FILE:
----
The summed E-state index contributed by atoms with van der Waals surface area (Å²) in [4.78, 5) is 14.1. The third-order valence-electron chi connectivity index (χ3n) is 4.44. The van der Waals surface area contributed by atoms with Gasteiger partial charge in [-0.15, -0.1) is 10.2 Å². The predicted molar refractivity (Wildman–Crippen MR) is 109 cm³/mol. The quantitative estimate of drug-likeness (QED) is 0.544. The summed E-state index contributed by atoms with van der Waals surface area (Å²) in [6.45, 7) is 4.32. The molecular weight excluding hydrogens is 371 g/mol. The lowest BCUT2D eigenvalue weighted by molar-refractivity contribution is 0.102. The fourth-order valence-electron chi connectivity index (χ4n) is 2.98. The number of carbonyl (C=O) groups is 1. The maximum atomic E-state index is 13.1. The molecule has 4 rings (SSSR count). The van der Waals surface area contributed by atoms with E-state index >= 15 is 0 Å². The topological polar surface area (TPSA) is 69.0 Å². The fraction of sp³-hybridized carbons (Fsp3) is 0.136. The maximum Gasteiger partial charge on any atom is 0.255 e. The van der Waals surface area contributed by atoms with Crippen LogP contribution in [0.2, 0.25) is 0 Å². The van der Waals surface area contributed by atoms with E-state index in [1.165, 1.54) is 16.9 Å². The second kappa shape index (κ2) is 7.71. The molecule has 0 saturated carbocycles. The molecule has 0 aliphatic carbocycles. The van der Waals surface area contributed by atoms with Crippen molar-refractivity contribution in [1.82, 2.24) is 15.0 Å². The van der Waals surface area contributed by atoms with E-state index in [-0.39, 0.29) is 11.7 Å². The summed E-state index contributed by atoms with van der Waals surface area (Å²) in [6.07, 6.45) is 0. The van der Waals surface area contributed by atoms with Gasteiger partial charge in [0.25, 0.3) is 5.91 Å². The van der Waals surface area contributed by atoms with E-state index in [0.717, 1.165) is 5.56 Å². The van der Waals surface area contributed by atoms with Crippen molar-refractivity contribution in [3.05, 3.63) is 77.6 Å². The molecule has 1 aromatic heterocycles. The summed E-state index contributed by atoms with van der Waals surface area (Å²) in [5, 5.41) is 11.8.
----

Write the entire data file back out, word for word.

The summed E-state index contributed by atoms with van der Waals surface area (Å²) in [4.78, 5) is 14.1. The third-order valence-electron chi connectivity index (χ3n) is 4.44. The van der Waals surface area contributed by atoms with Gasteiger partial charge in [-0.15, -0.1) is 10.2 Å². The predicted molar refractivity (Wildman–Crippen MR) is 109 cm³/mol. The quantitative estimate of drug-likeness (QED) is 0.544. The summed E-state index contributed by atoms with van der Waals surface area (Å²) in [6.45, 7) is 4.32. The molecular weight excluding hydrogens is 371 g/mol. The lowest BCUT2D eigenvalue weighted by molar-refractivity contribution is 0.102. The fourth-order valence-electron chi connectivity index (χ4n) is 2.98. The number of carbonyl (C=O) groups is 1. The maximum atomic E-state index is 13.1. The molecule has 4 rings (SSSR count). The van der Waals surface area contributed by atoms with E-state index >= 15 is 0 Å². The topological polar surface area (TPSA) is 69.0 Å². The fraction of sp³-hybridized carbons (Fsp3) is 0.136. The maximum Gasteiger partial charge on any atom is 0.255 e. The van der Waals surface area contributed by atoms with Crippen LogP contribution in [0.2, 0.25) is 0 Å². The van der Waals surface area contributed by atoms with E-state index in [1.165, 1.54) is 16.9 Å². The second kappa shape index (κ2) is 7.71. The molecule has 0 saturated carbocycles. The molecule has 0 aliphatic carbocycles. The van der Waals surface area contributed by atoms with Crippen molar-refractivity contribution in [1.82, 2.24) is 15.0 Å². The van der Waals surface area contributed by atoms with E-state index in [-0.39, 0.29) is 11.7 Å². The summed E-state index contributed by atoms with van der Waals surface area (Å²) in [6.07, 6.45) is 0. The van der Waals surface area contributed by atoms with Gasteiger partial charge in [0.25, 0.3) is 5.91 Å². The van der Waals surface area contributed by atoms with E-state index in [0.717, 1.165) is 5.56 Å². The van der Waals surface area contributed by atoms with Crippen molar-refractivity contribution in [3.05, 3.63) is 77.6 Å². The molecule has 1 aromatic heterocycles. The summed E-state index contributed by atoms with van der Waals surface area (Å²) in [5, 5.41) is 11.8.